Technology in classrooms has been the focus of both the national press and recent columns in the News. These pieces generally argue that students spend too much time on Facebook and not enough time taking notes. While we agree that, for some students, laptops and other devices can be disruptive, we must speak out against the danger that universal bans on technology in the classroom present. For students with disabilities, technology helps to even the playing field. In order to create an inclusive, accessible Yale for students and teachers, we should embrace technology.

Any discussion of the place of technology in the classroom must take into account the needs of all students, those with and without disabilities. Merely concluding that we should preserve “traditional” models of education is a drastic oversimplification of the matter. The question that must be asked is: For whom have these models been “most effective?” We are all guilty of checking Facebook in class or playing with our phones, but regression to a “traditional” classroom further segregates and isolates students with disabilities, excluding them from the academic system.

Accessible technology plays a pivotal role in the lives of such students. We can think of a multitude of different technologies used in the classroom that directly impact and benefit the learning experience of students with disabilities, providing them with a more level academic footing. PowerPoint presentations can provide organization and structure to an otherwise disjointed lecture for students with ADHD. Computers allow students to type and dictate their notes, which is especially important for most students with dysgraphia, dyslexia or the inability to handwrite notes. A student with a chronic illness may need to step out of class periodically, making the ability — with permission of the professor — to record the whole class critical to their success. Technology is fundamental to improving the quality of education that students with disabilities receive.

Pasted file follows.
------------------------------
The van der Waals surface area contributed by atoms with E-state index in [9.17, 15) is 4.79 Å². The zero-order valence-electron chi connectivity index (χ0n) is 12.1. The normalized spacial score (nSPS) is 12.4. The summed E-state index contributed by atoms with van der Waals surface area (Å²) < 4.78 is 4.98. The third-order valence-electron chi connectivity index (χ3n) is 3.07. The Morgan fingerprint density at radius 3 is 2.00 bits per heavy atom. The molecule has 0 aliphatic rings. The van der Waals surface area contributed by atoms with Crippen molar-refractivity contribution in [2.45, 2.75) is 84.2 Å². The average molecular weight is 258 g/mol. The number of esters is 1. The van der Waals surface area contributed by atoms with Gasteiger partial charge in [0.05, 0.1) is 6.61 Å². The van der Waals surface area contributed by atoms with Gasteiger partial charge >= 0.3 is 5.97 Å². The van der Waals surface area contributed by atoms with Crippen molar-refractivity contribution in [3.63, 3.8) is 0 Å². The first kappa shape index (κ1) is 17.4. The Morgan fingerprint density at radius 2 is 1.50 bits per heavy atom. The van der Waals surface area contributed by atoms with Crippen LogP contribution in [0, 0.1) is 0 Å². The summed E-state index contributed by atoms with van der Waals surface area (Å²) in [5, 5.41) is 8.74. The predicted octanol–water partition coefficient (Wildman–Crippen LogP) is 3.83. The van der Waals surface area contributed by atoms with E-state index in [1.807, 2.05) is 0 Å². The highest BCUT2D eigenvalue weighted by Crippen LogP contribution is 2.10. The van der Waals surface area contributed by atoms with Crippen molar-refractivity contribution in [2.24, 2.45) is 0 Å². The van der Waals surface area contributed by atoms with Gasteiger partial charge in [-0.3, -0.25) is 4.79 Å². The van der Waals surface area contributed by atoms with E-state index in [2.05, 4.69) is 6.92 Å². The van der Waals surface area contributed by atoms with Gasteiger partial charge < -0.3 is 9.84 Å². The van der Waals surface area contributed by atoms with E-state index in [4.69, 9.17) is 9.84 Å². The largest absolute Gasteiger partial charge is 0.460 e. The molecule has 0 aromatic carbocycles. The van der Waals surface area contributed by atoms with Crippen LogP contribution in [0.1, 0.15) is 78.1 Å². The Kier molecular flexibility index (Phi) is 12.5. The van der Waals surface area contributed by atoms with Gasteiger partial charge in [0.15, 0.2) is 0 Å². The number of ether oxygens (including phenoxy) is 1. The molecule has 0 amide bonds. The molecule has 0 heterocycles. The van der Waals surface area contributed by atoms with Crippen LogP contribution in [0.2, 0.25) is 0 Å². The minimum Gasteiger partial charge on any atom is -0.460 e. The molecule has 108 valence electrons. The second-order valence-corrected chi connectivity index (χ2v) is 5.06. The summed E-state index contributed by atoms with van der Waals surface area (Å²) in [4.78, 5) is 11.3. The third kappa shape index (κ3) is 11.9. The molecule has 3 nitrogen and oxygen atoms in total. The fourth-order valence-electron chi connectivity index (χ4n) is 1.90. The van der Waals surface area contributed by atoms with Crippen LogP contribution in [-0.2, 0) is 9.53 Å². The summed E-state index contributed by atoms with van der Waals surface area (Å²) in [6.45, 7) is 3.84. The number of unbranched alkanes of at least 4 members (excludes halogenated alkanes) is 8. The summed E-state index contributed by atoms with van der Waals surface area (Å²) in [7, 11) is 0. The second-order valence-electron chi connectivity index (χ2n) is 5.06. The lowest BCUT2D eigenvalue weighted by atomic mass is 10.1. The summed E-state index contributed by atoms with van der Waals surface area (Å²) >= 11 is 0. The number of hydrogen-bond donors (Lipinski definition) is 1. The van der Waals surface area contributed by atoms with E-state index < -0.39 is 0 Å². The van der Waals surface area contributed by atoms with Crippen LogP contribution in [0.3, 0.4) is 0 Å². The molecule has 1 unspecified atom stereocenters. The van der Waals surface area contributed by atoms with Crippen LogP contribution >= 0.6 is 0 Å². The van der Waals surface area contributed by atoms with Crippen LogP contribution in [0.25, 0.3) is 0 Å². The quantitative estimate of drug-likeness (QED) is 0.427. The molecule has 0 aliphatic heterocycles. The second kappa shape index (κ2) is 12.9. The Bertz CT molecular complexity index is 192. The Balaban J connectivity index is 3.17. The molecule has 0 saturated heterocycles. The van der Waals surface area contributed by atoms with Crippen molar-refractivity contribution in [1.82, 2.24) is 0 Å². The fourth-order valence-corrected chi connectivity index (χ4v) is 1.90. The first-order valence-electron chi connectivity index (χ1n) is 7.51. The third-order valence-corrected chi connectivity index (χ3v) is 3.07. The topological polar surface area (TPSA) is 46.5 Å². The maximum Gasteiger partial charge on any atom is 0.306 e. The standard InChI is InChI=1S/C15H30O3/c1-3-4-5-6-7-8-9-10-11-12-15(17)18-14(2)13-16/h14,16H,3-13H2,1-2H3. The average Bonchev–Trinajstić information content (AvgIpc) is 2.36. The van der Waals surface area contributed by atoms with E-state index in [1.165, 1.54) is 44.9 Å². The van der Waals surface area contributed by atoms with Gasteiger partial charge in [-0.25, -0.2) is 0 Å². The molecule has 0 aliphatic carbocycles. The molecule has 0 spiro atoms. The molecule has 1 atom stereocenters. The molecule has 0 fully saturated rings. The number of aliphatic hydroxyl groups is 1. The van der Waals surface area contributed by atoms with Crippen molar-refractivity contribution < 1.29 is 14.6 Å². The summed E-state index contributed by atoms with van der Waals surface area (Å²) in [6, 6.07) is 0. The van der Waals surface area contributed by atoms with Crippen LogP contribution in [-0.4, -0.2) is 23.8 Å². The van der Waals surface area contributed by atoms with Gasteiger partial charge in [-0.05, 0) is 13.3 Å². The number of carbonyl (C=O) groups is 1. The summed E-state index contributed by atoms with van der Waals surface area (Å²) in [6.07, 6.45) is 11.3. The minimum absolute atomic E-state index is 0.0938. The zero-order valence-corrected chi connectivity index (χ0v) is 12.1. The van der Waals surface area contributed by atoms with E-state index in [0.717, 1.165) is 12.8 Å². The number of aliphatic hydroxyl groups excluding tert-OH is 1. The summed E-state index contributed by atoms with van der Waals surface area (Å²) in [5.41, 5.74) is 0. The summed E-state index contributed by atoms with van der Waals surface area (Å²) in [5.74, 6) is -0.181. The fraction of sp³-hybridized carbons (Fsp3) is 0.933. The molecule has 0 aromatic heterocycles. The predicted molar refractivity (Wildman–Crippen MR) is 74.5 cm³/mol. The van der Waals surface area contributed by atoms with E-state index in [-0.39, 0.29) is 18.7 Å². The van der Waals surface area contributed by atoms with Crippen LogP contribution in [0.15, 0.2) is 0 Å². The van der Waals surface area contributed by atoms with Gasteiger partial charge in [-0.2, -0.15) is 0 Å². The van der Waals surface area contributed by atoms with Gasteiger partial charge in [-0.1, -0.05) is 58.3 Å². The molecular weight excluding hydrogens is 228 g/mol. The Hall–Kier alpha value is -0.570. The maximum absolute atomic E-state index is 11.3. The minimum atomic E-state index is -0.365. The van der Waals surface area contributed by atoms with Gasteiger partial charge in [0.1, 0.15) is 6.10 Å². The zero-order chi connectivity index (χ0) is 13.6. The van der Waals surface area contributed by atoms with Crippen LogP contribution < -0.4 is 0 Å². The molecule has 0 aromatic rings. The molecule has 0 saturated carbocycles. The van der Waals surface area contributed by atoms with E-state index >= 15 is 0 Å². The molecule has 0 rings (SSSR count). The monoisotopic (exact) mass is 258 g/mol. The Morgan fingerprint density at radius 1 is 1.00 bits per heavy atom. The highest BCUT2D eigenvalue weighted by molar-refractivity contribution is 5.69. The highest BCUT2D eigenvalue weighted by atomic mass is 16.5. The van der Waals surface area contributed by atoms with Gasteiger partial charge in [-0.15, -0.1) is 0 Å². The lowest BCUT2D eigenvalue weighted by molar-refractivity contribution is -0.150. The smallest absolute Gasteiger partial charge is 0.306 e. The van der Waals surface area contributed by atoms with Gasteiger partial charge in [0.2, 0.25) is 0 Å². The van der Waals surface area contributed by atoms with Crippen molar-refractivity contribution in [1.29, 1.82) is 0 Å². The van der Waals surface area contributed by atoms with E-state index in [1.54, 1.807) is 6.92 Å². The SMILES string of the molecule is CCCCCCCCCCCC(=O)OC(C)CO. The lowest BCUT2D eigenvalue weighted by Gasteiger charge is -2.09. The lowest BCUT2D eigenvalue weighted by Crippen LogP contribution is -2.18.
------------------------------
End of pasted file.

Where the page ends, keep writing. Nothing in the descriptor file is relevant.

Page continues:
Each of the authors of this column are among the hundreds of students at Yale who make use of assistive technology in the classroom. We can attest, from personal experience, that it is a key component of an equitable Yale experience. Whenever a visually impaired student cannot take a course for fear that a no-laptop rule will prevent them from participating fully, or when they are forced to make use of inaccessibly small print resources for in-class evaluations, we have failed. Disabled students are being denied the same opportunity to succeed as their peers, and Yale, as a “company of scholars,” loses out.

Some may argue that exceptions could be made to accommodate individuals; an official process already exists through the Resource Office on Disabilities, after all. Once again, we must take a more nuanced view. By removing technology altogether, we place an increased stigma on those who need it. In a “traditional classroom,” the question becomes: Why do they get to use their computer and I don’t? The U.S. Department of Education’s statistics show that, in high school, 97 percent of identified disabled students receive accommodations. In college, only 17 percent make use of available resources. The last thing we need to do is further discourage students from getting the help they need.

If Yale wants to become a truly accessible university for all students, the implementation of universally designed educational resources is essential. We are not talking about half measures that merely show off flashy new devices and programs like those adopted in many high schools, but rather a full-fledged commitment by the University to use technology in a manner that goes beyond merely having student read off of a PDF.

As part of National Disability Employment Awareness month, this October, Yale is offering workshops to help instructors make their online resources accessible. This is laudable, but more needs to be done. Technology has the potential to benefit all students — not just those with disabilities — by creating an engaging and collaborative learning environment. That is, of course, if we — faculty and broader Yale community included — are willing to properly take advantage of it.

We cannot go back to a past where students with disabilities were removed from the classroom. We cannot allow our fear of technology to prevent us from taking important steps toward a more accessible future. We must have the courage to forego “traditional models” in order to develop a truly universal educational system — one that affords all students the same opportunity to succeed. Yale has the potential and ability to do this and more. Accessible technology is a vital aspect of that process. It is not a panacea for disabled students, but it is certainly a start.

Benjamin Nadolsky is a senior in Saybrook College. He is the president of Disability Empowerment for Yale. Brennan Carman and Jack Taperell contributed to the writing of this piece. Contact Benjamin at benjamin.nadolsky@yale.edu .